The relationships between sport and mental health are multifaceted. On one hand multiple studies have suggested that people who participate in sport and organised recreational activities have better mental health. On the other, elite sport and athlete transition have been linked to higher rates of mental health issues.
The World Health Organisation has defined mental health as a state of wellbeing in which every individual:
realises his or her own potential
recognises their own abilities
can cope with the normal stressors of life
can work productively and fruitfully
is able to make a contribution to his or her community.
According to Australian mental health charity Beyond Blue “it encompasses physical and mental health and wellbeing, injury and illness, social health and social responsibility, lifestyle competencies, education and career development/ management and mentoring”.
Athlete mental health
Individuals with sound mental health will perform better at work and be more settled in every aspect of their lives. Athletes are no different. In fact, it is especially important for athletes to work on developing mental health and resilience skills due to the highly competitive, high-performance (and often public-facing) environments in which they exist. The elite sporting world in particular has a tendency to hyper-focus on one element of the athlete’s life: winning. This one-dimensional approach can be effective in the short term, but can also lead to mental and physical burnout, shortened careers and complex transitions out of sport.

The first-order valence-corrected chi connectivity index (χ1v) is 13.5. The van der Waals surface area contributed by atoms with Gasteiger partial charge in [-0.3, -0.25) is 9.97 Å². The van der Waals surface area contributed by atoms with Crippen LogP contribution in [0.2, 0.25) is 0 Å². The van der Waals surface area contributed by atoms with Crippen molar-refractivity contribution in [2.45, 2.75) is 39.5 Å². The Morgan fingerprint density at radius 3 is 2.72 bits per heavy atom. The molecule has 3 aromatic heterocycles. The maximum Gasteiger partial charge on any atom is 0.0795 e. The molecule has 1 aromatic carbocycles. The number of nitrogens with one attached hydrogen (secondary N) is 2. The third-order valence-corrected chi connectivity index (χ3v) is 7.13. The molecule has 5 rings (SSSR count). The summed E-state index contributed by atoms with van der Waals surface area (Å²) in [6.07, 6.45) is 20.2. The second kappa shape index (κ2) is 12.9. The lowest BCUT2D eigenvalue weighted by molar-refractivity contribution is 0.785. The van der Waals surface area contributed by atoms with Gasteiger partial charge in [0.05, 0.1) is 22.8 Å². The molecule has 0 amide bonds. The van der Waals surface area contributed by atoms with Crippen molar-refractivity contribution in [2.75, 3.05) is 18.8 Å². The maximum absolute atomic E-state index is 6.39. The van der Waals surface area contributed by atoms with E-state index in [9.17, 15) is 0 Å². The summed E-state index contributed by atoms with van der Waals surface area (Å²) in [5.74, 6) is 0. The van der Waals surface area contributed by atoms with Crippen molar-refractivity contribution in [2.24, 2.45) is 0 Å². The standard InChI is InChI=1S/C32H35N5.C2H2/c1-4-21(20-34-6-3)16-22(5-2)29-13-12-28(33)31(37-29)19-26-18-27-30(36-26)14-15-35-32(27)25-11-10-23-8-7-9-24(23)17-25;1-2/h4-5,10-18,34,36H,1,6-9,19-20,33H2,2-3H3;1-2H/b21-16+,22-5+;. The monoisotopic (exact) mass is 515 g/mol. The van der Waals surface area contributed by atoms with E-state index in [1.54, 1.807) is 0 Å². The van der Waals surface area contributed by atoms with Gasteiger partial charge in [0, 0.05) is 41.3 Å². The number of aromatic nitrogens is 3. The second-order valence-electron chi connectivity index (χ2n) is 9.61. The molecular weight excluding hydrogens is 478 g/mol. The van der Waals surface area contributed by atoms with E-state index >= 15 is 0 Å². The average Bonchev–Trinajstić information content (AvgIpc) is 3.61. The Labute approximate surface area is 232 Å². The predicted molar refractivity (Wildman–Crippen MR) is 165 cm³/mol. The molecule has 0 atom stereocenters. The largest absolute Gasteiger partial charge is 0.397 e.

At the same time, stigma surrounding mental health has led to a culture in the sporting world of masking issues in order to not show “weakness”. Athletes are afraid of being shunned by their peers and dropped from the team. This makes it hard for those in the sporting community to seek help when they need it, which in turn increases the risk of addiction, self-harm and even suicide.
We believe there is strength in being able to safely acknowledge and deal with mental health problems.
A holistic approach to athlete wellbeing and mental health is necessary to maintain high performance for longer career spans. Mentally healthy, happy athletes will enjoy their sport and compete for longer no matter what level they obtain. Sound mental health also places the athlete in a much better position to manage the transition to life after sport, when that time comes.
Mental health is as important as physical health. The sporting world has a responsibility to athletes and the wider community to break down the stigma associated with mental health issues and allow them to be tackled head on with the knowledge, tools, support and guidance required.